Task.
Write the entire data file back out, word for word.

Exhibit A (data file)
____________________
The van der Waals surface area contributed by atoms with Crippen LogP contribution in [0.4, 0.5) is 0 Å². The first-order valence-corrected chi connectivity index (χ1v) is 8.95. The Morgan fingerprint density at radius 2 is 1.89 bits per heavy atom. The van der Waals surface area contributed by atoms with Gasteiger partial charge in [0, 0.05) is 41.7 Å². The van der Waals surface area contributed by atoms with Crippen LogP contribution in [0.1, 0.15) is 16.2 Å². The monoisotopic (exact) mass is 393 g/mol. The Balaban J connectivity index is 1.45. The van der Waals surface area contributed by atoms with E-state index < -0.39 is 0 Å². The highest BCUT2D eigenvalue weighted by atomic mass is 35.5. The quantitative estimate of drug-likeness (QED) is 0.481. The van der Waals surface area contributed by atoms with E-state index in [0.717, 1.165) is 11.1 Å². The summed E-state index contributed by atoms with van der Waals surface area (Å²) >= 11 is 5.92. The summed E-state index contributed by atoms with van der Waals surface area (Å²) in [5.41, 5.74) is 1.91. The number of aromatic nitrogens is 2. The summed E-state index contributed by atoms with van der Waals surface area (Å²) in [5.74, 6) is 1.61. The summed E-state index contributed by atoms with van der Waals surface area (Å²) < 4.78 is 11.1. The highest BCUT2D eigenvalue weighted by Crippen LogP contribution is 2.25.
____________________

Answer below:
The van der Waals surface area contributed by atoms with Crippen LogP contribution in [0.4, 0.5) is 0 Å². The first-order valence-corrected chi connectivity index (χ1v) is 8.95. The Morgan fingerprint density at radius 2 is 1.89 bits per heavy atom. The van der Waals surface area contributed by atoms with Gasteiger partial charge in [0, 0.05) is 41.7 Å². The van der Waals surface area contributed by atoms with Crippen LogP contribution in [0.1, 0.15) is 16.2 Å². The monoisotopic (exact) mass is 393 g/mol. The Balaban J connectivity index is 1.45. The van der Waals surface area contributed by atoms with E-state index < -0.39 is 0 Å². The highest BCUT2D eigenvalue weighted by atomic mass is 35.5. The quantitative estimate of drug-likeness (QED) is 0.481. The van der Waals surface area contributed by atoms with E-state index in [0.717, 1.165) is 11.1 Å². The summed E-state index contributed by atoms with van der Waals surface area (Å²) >= 11 is 5.92. The summed E-state index contributed by atoms with van der Waals surface area (Å²) in [5.41, 5.74) is 1.91. The number of aromatic nitrogens is 2. The summed E-state index contributed by atoms with van der Waals surface area (Å²) in [5.74, 6) is 1.61. The summed E-state index contributed by atoms with van der Waals surface area (Å²) < 4.78 is 11.1. The highest BCUT2D eigenvalue weighted by Crippen LogP contribution is 2.25.